He does so in an episode which is Winchester light in a season which has suffered from poor pacing, which shows his skill all the more. I love actress Kim Rhodes and her character, Jody Mills, but I was a little hesitant about an episode showcasing them both this late in the season.
I remember all too well season seven’s terrible pacing, with the narrative for two thirds of the season aimlessly wandering in circles and then suddenly racing in a panic-stricken dash for the finish line. Rushing to finish an arc didn’t benefit that earlier season and may not benefit this one, either, but “Alex Annie Alexis Ann” beautifully weaves in all the important themes of the season and indeed the series. It doesn’t move the Winchesters’ story forward plotwise a great deal, but the thematic exploration is worth the narrative time.
Choosing to focus on Jody Mills is the first great writing choice. Sheriff Mills has been a solid three dimensional character since she was introduced. Rhodes’ Jody is a sexy woman who doesn’t depend on wearing hot pants to make the point. She’s a strong woman who doesn’t depend on others to save her. She’s an emotional woman who reaches out to others despite her own pain.
Director Stefan Pleszczynski returns to Rhodes’ expressive face again and again, allowing her to communicate Jody’s every emotion to viewers. And those emotions ran the gamut, from concern to anger to compassion, and underlying everything is grief.
Supernatural has been exploring the impact of grief since the pilot. Grief drove John Winchester to emotionally abandon his children. Grief drove Sam back to Dean. Last season, grief made him grasp for another kind of life. And this season, grief drove Dean to override Sam’s consent over his body. The emotion can be expressed in many ways, and this episode examines the ramifications of some of those ways.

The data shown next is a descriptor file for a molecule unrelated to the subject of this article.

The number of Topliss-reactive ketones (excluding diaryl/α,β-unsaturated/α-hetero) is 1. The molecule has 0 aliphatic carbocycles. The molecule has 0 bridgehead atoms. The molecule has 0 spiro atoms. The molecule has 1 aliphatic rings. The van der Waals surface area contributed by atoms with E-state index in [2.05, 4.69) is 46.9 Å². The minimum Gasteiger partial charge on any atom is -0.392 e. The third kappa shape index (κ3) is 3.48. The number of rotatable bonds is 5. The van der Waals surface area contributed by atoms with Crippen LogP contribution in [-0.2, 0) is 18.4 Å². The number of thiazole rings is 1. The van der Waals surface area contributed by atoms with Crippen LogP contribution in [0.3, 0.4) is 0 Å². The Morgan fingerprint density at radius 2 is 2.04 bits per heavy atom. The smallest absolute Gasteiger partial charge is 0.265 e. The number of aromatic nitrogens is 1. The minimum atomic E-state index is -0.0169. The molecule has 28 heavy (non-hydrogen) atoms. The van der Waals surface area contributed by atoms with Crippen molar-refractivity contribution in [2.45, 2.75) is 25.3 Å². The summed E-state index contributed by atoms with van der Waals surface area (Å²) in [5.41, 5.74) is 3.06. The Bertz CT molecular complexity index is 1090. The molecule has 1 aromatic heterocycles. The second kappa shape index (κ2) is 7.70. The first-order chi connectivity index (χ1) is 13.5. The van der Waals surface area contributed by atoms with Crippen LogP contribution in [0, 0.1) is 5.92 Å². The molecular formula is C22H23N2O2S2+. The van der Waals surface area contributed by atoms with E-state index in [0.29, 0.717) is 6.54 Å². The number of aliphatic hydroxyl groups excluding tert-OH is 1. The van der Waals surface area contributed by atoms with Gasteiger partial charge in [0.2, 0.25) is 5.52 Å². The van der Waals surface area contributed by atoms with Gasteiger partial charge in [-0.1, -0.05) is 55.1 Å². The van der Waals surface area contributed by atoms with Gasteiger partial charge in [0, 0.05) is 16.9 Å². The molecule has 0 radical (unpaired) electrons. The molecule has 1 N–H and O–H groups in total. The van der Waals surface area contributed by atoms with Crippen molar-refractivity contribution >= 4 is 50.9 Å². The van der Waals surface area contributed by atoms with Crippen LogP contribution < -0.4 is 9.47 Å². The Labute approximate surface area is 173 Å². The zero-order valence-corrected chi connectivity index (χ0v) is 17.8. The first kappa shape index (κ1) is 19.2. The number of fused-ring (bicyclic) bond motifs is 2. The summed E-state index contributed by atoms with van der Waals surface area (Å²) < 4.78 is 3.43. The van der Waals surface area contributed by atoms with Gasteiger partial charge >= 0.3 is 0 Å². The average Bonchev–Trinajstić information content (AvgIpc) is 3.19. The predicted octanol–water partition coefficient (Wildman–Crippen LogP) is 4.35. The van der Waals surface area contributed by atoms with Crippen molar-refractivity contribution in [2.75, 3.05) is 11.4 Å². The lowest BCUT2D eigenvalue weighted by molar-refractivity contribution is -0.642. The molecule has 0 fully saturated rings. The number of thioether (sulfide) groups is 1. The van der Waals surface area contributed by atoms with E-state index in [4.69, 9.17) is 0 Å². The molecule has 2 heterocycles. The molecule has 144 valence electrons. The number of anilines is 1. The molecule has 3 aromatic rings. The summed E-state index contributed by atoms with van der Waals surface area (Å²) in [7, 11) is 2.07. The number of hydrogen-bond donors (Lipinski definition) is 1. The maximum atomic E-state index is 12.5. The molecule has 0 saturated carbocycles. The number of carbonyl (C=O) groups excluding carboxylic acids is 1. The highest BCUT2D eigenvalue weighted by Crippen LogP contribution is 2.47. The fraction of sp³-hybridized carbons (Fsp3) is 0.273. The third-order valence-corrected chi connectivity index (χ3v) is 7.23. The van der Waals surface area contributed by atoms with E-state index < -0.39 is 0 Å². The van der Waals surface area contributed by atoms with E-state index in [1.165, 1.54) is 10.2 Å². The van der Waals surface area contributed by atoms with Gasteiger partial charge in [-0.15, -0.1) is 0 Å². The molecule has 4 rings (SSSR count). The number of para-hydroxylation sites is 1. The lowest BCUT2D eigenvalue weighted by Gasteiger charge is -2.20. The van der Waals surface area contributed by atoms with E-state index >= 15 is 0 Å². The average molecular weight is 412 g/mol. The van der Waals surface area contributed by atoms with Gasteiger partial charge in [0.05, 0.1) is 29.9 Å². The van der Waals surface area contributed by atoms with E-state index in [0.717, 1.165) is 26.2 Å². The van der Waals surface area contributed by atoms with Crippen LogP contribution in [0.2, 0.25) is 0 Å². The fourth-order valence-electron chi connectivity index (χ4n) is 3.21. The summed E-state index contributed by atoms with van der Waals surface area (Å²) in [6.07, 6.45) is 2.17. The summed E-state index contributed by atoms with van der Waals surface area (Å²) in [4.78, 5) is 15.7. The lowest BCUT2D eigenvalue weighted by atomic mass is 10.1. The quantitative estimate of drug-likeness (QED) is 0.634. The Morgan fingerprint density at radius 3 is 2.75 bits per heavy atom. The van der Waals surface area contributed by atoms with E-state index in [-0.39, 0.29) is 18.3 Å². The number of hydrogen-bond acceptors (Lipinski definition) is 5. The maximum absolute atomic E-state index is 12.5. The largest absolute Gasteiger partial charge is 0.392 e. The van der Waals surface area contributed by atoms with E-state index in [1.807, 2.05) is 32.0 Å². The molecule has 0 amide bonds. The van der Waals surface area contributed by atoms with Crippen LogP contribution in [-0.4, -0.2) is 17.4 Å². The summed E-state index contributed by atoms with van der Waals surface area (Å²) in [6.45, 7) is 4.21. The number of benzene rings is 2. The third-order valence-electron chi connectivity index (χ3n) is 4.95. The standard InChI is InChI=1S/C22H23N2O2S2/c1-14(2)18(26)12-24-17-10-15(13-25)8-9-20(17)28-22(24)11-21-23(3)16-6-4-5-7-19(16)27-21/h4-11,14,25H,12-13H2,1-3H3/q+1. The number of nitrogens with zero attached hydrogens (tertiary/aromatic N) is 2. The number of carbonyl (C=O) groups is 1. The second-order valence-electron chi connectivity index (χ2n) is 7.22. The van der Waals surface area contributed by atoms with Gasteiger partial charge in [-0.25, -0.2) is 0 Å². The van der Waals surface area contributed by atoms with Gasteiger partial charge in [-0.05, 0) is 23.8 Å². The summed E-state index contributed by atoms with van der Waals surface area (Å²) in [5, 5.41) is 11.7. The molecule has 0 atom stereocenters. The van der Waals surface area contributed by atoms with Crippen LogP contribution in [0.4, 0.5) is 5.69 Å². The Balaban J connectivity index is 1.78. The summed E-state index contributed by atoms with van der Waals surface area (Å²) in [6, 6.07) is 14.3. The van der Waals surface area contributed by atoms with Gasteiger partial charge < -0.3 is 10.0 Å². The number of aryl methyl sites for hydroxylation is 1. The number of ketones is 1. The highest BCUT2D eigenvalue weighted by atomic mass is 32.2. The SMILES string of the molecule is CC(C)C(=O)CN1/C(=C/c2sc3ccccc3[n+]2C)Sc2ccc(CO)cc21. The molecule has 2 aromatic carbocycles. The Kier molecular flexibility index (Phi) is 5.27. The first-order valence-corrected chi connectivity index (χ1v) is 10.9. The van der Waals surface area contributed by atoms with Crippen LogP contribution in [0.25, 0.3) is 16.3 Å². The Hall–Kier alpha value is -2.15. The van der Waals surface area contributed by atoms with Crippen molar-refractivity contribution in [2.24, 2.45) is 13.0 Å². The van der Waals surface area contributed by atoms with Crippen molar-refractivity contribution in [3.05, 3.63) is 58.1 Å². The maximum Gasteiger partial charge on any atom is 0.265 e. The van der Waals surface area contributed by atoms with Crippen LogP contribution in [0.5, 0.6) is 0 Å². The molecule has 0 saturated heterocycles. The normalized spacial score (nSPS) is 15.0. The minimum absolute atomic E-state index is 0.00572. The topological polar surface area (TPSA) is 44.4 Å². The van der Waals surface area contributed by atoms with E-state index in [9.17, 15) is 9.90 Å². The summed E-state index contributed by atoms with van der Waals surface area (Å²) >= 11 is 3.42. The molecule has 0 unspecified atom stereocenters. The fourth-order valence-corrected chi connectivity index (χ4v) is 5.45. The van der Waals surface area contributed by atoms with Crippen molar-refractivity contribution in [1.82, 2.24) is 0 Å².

“Alex Annie Alexis Ann” also picks up the theme of choice and consequences. There have been a lot of those in the Winchesters’ lives. As young Alex grapples with hers, the parallels to the Winchesters’ choices are beautifully made, sometimes expected and sometimes illuminating the shadows of the brothers’ narrative.
Alex has to make a choice about family—no surprise in this series. Stolen from her own family, she’s been raised by vampires, who use her to lure victims to their lair. Her vampire brothers suspect Alex is as bloodthirsty as they are, but in fact Alex is struggling with her feelings for her family. She loves her mother, but Mama’s love is laced with a violence which increasingly horrifies the young girl. She can no longer play her role as bait.
Sheriff Rhodes provides a contrast to Mama’s love and to Mama’s grief for her lost daughter. The vampire tried to fill the hole within her by stealing a child and then trying to change her into a monster so she doesn’t feel human emotions like pain. Sheriff Rhodes uses Alex to fill a void of her own, but her love is laced with compassion and understanding, while acknowledging the loss and the pain. Jody shows through example the difference between human and monster—it’s not about the DNA, it’s the choices made.